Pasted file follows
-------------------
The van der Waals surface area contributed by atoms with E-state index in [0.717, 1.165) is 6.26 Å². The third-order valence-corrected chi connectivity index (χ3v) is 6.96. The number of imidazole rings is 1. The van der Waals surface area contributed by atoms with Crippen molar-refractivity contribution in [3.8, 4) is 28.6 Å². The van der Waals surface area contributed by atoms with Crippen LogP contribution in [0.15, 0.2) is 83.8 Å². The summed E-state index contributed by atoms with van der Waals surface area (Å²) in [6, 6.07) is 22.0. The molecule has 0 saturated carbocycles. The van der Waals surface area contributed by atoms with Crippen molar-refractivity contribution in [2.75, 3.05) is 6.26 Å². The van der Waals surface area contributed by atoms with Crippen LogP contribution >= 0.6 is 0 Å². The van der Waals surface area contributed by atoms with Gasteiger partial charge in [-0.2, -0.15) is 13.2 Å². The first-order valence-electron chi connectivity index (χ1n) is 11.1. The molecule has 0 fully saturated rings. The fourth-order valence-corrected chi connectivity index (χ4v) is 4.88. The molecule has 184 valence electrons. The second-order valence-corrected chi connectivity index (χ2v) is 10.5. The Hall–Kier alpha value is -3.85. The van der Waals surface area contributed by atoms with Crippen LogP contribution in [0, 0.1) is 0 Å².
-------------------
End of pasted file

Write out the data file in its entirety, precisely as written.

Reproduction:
The van der Waals surface area contributed by atoms with E-state index in [0.717, 1.165) is 6.26 Å². The third-order valence-corrected chi connectivity index (χ3v) is 6.96. The number of imidazole rings is 1. The van der Waals surface area contributed by atoms with Crippen molar-refractivity contribution in [3.8, 4) is 28.6 Å². The van der Waals surface area contributed by atoms with Crippen LogP contribution in [0.15, 0.2) is 83.8 Å². The summed E-state index contributed by atoms with van der Waals surface area (Å²) in [6, 6.07) is 22.0. The molecule has 0 saturated carbocycles. The van der Waals surface area contributed by atoms with Crippen molar-refractivity contribution in [2.75, 3.05) is 6.26 Å². The van der Waals surface area contributed by atoms with Crippen LogP contribution >= 0.6 is 0 Å². The van der Waals surface area contributed by atoms with Gasteiger partial charge in [-0.2, -0.15) is 13.2 Å². The first-order valence-electron chi connectivity index (χ1n) is 11.1. The molecule has 0 fully saturated rings. The fourth-order valence-corrected chi connectivity index (χ4v) is 4.88. The molecule has 184 valence electrons. The second-order valence-corrected chi connectivity index (χ2v) is 10.5. The Hall–Kier alpha value is -3.85. The van der Waals surface area contributed by atoms with Crippen LogP contribution in [0, 0.1) is 0 Å².